- Building Design Expert
- 7 years ago
There has always been a problem with the ‘standard design detail’. That problem being, what is ‘standard’ about anything in building construction? A standard brick comes in a variety of sizes. Similarly, standard timber sections are from an inconsistent material that continues to move, expand and contract, throughout it’s installed life; as do all materials to one degree or another.
So building design professionals are aware and acknowledge a wide palette of differing construction tolerances when putting together their building jigsaw. If it’s done with thought, care and methodology, the outcome can sometimes belie the visual intention. But if the original sketch design is not practically resolvable, then pragmatism wins in the end. Or does it?
An outside of the box design detail in inexperienced hands may tick all the right boxes in the drawing office, then give it to the building site manager, or engineer – “I’m calling to let you know that I can’t build this detail” – “What do you mean, you can’t build it? I’ve spent days drawing it!!”
Anyone who has tried will know that spending too long on a detail, can have the same consequences as spending too little time. ‘Wood for trees” is the phrase that tends to kick in. But there is often other stuff too.
In an earlier life I recall going to site to see a suspended timber floor being installed. I asked the joiner why he was packing what seemed to be endless amounts of slate under the bearing ends of each joist. (We didn’t do ‘timber regularisation’ back then), he patiently explained that it was okay for you people ‘on the board’, drawing nice straight lines in our perfect worlds, but we find out all your dead straight lines on site – he cast his arm around a semi-circle – in all this dust and grime. He explained that the subtle variations in the bed course of the inner leaf were then magnified by the fact that all the joist sections were of slightly different sizes. The result being that a level floor was much harder to come by. Well you live and learn don’t you? In fact you live, learn and never forget those sort of lessons.
So a sharp lesson in translation from the computer screen (drawing board) to reality. The buildability of my perfect floor was brought into sharp focus. Fortunately for me, my joiner with infinite patience was quite used to adapting our ‘cartoon details’, virtually without thinking about it. If only to fulfil the base requirements of his own trade. Unfortunately it’s an all too common problem in general. What’s works perfectly on the CAD screen, can and is often found out once on site.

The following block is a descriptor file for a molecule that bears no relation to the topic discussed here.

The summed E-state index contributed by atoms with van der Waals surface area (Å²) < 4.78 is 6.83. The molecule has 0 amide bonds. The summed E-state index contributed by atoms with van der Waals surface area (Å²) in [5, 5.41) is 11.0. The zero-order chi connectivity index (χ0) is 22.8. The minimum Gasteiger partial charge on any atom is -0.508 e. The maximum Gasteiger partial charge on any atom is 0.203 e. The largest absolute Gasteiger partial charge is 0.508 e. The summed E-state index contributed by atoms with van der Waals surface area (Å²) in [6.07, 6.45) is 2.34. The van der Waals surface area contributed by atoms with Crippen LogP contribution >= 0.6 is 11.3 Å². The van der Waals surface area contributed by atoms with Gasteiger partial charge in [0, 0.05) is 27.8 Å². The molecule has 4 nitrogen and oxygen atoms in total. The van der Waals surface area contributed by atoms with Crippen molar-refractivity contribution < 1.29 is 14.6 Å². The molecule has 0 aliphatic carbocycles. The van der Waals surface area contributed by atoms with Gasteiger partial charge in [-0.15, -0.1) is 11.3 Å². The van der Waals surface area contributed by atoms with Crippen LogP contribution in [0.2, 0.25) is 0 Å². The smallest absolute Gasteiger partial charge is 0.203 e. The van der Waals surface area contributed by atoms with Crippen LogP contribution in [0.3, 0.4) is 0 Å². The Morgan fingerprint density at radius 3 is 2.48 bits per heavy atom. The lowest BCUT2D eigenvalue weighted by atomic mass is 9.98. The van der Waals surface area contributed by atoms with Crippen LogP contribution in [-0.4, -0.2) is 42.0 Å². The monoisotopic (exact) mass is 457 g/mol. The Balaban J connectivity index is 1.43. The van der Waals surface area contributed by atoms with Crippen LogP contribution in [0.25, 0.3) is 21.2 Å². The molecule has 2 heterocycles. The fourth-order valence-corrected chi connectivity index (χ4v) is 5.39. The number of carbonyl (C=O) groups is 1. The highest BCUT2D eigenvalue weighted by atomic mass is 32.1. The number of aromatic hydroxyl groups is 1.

I learned a great deal from what was an unscheduled visit to site that day. Both the obvious resolution of the floor construction, and just as important, the between the lines stuff that influenced the completion of so many other details thereafter.
So what’s the secret? No secret. No silver bullet. If I had not been to site to see things built, there would have been no realisation that we needed to consider not only resolving the technical design such that it will remain structurally stable, and do things like keep the water on the outside. Despite any contractors claims, I know this cannot successfully be achieved by designing on site; consistently anyway, so it’s best not to take the chance. But lose sight of practical execution, and you will turn a great design detail into a caricature of the original and you will find out how ugly caricatures can be.
A successful design will not only use all the right thickness lines, and all the right hatches in all the right places; but the author will understand how all the constituent parts will go together under the less clinical conditions of a building site, taking into account dusty, grimy, cold and wet conditions, and even the bad tempered joiner who didn’t get his bacon butty that morning. Flippant points that lead to the sometimes indefinable that is Increased Buildability.
Just think if it’s easier to build, you might just get a better quality of build. – ‘Quality’, now that’s worth holding out for.